Coupling is a term widely used in discussing wireless power systems – it refers to a coupling coefficient ‘k’ which defines how well a transmitter and receiver are magnetically “linked” as a percentage. Generally something like transformers have extremely high coupling coefficients approaching 100%.
Technically, tightly coupled systems are interpreted as having high or transformer like coupling coefficients while loose coupling is interpreted as systems with low coupling coefficients. There is some debate around the cut-off for high and low – 50% is one proposed transition point.
From a usability perspective I would define tightly coupled as a system which requires some form of mechanical alignment to fix orientation and transmission distance. This can be done via a magnet or a mechanical alignment feature on the transmitter and receiver. A loosely coupled system would allow complete flexibility of orientation / misalignment in a 2D target zone. A 2D target zone would be a planar area such as a matt (i.e. Proxi-2D), which can wirelessly charge devices imbedded with a receiver that is a few cm above it.
Systems like the Proxi-3D which enables receivers to work in a three dimensional target zone with an omni-directional receiver are what a user may call as beyond loosely coupled!
In my opinion the usability definition is more relevant for anyone buying the system as really the technical definition is really just a means to an end – the end being ensuring customers don’t have to carefully align their devices with a wireless charger.
The CEA has formed 2 working groups to drive specifications, with the goal of establishing a large market for Consumer Electronics:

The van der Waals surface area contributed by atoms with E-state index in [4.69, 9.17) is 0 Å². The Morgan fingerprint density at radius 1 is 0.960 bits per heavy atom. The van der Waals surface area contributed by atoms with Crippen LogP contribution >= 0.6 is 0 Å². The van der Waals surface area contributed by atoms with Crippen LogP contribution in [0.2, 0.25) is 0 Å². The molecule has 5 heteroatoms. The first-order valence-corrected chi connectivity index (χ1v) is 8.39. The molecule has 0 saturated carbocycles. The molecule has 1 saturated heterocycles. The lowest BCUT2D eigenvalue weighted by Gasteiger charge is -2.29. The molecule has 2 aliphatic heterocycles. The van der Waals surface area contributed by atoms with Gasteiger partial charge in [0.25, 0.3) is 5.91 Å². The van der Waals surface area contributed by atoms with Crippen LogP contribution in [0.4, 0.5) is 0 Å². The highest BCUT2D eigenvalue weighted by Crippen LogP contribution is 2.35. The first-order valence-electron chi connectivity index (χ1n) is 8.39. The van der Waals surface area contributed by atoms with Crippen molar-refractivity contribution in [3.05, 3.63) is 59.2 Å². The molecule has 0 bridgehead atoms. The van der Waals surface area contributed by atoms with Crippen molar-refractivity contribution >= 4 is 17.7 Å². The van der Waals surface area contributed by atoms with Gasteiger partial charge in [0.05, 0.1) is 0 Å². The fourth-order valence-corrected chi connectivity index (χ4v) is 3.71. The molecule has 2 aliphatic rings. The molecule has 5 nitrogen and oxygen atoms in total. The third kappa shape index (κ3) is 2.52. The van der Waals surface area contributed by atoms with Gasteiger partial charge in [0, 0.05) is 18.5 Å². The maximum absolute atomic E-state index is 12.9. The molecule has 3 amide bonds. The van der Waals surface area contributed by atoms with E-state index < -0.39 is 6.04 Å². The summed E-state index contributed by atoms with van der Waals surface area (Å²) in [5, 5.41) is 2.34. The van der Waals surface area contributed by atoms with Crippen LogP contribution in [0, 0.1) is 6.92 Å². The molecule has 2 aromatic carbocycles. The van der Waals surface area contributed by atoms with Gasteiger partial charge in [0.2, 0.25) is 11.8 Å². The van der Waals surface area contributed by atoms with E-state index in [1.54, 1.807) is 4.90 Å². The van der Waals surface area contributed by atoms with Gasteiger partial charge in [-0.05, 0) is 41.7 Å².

WG4 System Requirements for Highly Resonant Wireless Power Systems
Summary: “WG4 is developing ANSI/CEA-2042.4. This standard will define system requirements for highly resonant wireless power systems. Highly resonant wireless power systems are systems that transfer power wirelessly using magnetic induction, and that require magnetic resonance.” This is also referred to in the industry as loosely coupled.
WG5 System Requirements for Tightly-Coupled Wireless Power Transfer
Summary: “WG5 is developing ANSI/CEA-2042.5. This standard will define system requirements for a tightly coupled wireless power system. A tightly coupled wireless power system is an inductive wireless power transfer system with a strong magnetic linkage between the primary and secondary coil.”
Why would any consumer care for another tightly coupled solution? Isn’t this just another manifestation of the specification released by the Wireless Power Consortium with all its limitations?
I believe WG4 is solving real customer needs to enable practical solutions for Consumer Electronics. Don’t you?
PowerbyProxi is a member of WG4 and one of the main contributors to this specification. We are leveraging our world class team in wireless power and many years of delivering practical solutions that customers want.
Let me now your thoughts.